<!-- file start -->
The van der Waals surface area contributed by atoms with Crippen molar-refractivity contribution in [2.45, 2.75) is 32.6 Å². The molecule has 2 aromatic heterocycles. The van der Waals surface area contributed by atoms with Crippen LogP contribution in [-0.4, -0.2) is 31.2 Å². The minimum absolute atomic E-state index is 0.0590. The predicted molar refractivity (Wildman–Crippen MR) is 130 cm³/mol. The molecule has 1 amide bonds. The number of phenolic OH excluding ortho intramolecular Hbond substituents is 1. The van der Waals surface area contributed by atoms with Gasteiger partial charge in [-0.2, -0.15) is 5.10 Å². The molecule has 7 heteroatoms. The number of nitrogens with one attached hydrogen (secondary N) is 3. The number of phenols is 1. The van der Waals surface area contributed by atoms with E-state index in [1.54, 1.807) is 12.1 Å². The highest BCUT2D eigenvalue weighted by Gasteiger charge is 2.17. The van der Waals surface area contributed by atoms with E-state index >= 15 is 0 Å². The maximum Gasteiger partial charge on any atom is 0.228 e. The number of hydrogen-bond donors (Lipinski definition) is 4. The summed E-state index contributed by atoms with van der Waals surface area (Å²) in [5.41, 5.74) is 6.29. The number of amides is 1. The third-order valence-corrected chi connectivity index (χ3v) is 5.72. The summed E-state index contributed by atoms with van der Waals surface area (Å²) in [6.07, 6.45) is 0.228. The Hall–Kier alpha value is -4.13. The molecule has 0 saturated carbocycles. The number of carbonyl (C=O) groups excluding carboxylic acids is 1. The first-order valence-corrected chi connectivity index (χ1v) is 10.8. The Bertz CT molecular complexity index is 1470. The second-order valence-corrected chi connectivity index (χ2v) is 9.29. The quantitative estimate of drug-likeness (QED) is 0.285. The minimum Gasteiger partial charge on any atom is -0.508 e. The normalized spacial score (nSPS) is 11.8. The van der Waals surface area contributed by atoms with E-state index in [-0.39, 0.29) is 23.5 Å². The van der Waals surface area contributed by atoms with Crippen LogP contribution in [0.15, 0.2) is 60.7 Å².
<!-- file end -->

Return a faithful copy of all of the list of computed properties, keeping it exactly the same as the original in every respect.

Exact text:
The van der Waals surface area contributed by atoms with Crippen molar-refractivity contribution in [2.45, 2.75) is 32.6 Å². The molecule has 2 aromatic heterocycles. The van der Waals surface area contributed by atoms with Crippen LogP contribution in [-0.4, -0.2) is 31.2 Å². The minimum absolute atomic E-state index is 0.0590. The predicted molar refractivity (Wildman–Crippen MR) is 130 cm³/mol. The molecule has 1 amide bonds. The number of phenolic OH excluding ortho intramolecular Hbond substituents is 1. The van der Waals surface area contributed by atoms with Gasteiger partial charge in [-0.2, -0.15) is 5.10 Å². The molecule has 7 heteroatoms. The number of nitrogens with one attached hydrogen (secondary N) is 3. The number of phenols is 1. The van der Waals surface area contributed by atoms with E-state index in [1.54, 1.807) is 12.1 Å². The highest BCUT2D eigenvalue weighted by Gasteiger charge is 2.17. The van der Waals surface area contributed by atoms with E-state index >= 15 is 0 Å². The maximum Gasteiger partial charge on any atom is 0.228 e. The number of hydrogen-bond donors (Lipinski definition) is 4. The summed E-state index contributed by atoms with van der Waals surface area (Å²) in [5.41, 5.74) is 6.29. The number of amides is 1. The third-order valence-corrected chi connectivity index (χ3v) is 5.72. The summed E-state index contributed by atoms with van der Waals surface area (Å²) in [6.07, 6.45) is 0.228. The Hall–Kier alpha value is -4.13. The molecule has 0 saturated carbocycles. The number of carbonyl (C=O) groups excluding carboxylic acids is 1. The first-order valence-corrected chi connectivity index (χ1v) is 10.8. The Bertz CT molecular complexity index is 1470. The second-order valence-corrected chi connectivity index (χ2v) is 9.29. The quantitative estimate of drug-likeness (QED) is 0.285. The minimum Gasteiger partial charge on any atom is -0.508 e. The normalized spacial score (nSPS) is 11.8. The van der Waals surface area contributed by atoms with E-state index in [-0.39, 0.29) is 23.5 Å². The van der Waals surface area contributed by atoms with Crippen LogP contribution in [0.15, 0.2) is 60.7 Å².